Thursday, October 14, 2010

Nor Any Drop to Drink

Today is Blog Action Day, a day in which bloggers worldwide write about a specific topic in order to raise awareness about a particular subject.  This year’s topic is Water.   Having recently moved from a water-rich location to one that is very sensitive to drought, my perspective on water has changed a little recently.

Australia has been suffering from intense drought over the past several years.  Many locations, including Melbourne and Sydney, have recently had water storage levels as low as 35% of their full storage capacity (the full storage level does not include floods).  This has resulted in many water restrictions and high water prices, as you might imagine.  Currently, a series of unusual rain events have raised the storage capacity to above 50% across New South Wales (Ref: National Water Commission).  The key word here is unusual – these rain events are not expected to continue on an annual basis.  While NSW has water now, in the very near future, we may be back to water restrictions.

One of the areas of New South Wales that is most affected by drought is the northwestern slopes area.  This area is at the headwaters of the Darling River, and a lot of cotton and rice is grown there.  As a result, the Darling frequently suffers from low water levels, high pollution and high salt content.  While I believe in locally made products, this makes me question whether I should buy rice and cotton products that are made in Australia.  Does it make sense to buy these products, which are grown in climatologically poor water areas?  Or should I buy products that are shipped from Asia, that don’t have as much of a negative impact on water levels, but are made by underpaid and poorly treated workers, and are shipped thousands of miles across the world, thereby using our precious fossil fuels and contributing to more carbon emissions?  I don’t think there’s any easy answer to this.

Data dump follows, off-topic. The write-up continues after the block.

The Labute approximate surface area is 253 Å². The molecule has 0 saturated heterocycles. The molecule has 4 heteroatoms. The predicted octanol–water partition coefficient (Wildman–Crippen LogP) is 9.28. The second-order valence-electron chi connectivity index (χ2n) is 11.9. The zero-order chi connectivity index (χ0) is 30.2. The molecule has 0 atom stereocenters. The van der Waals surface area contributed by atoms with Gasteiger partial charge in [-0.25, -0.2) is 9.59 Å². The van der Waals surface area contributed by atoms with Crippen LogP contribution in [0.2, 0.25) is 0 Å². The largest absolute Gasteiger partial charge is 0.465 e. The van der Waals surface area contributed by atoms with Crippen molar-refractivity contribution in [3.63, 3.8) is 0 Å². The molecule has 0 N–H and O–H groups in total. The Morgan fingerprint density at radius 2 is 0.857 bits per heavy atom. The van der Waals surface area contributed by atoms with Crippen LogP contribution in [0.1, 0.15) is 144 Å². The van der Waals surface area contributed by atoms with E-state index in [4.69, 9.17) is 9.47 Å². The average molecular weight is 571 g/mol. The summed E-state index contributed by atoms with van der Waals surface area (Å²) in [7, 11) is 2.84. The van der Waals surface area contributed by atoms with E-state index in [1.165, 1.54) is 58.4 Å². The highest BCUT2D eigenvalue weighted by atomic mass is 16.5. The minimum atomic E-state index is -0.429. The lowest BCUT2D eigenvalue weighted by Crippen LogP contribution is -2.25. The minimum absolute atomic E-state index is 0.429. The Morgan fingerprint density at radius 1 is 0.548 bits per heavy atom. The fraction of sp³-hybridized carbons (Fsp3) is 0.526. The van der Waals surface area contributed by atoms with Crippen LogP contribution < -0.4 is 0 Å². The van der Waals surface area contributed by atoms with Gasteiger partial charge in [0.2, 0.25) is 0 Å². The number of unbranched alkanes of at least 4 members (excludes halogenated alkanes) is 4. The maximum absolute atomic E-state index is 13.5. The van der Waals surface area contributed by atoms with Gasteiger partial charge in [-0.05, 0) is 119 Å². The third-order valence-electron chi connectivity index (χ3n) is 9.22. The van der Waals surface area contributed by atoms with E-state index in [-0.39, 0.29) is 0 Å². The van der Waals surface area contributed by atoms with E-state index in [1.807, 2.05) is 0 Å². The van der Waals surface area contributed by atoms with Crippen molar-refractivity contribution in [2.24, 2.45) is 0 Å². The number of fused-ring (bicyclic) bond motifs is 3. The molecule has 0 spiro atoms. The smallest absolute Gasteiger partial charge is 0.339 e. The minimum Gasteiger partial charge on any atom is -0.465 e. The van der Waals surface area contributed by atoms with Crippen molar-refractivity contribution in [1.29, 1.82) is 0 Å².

On a personal level, Ethan and I struggle with water conservation.  I have no idea how much water we use.  Back in Alaska, our landlord paid one fee for the building, so we never had to pay water useage.  Ethan loves baths, and I am constantly watering my flowers.  I also suspect that my methods of washing dishes waste a lot of water.  

Unfortunately, renting restricts some of the conservation measures I would like to take.  A rain barrel is not an option, because of the way our downspouts are built (can’t exactly cut into them).  A gray water system is completely out of the question.  We do have a dual flush toilet, but unfortunately, the half-flush just doesn’t work very well.  I’m hoping to take some more sustainability courses that might give me some clues as to how to reduce our water useage.  In the meantime, we will have to be more cognizant of our usage.  I’m sure our water bills over the next few months will make us more aware.

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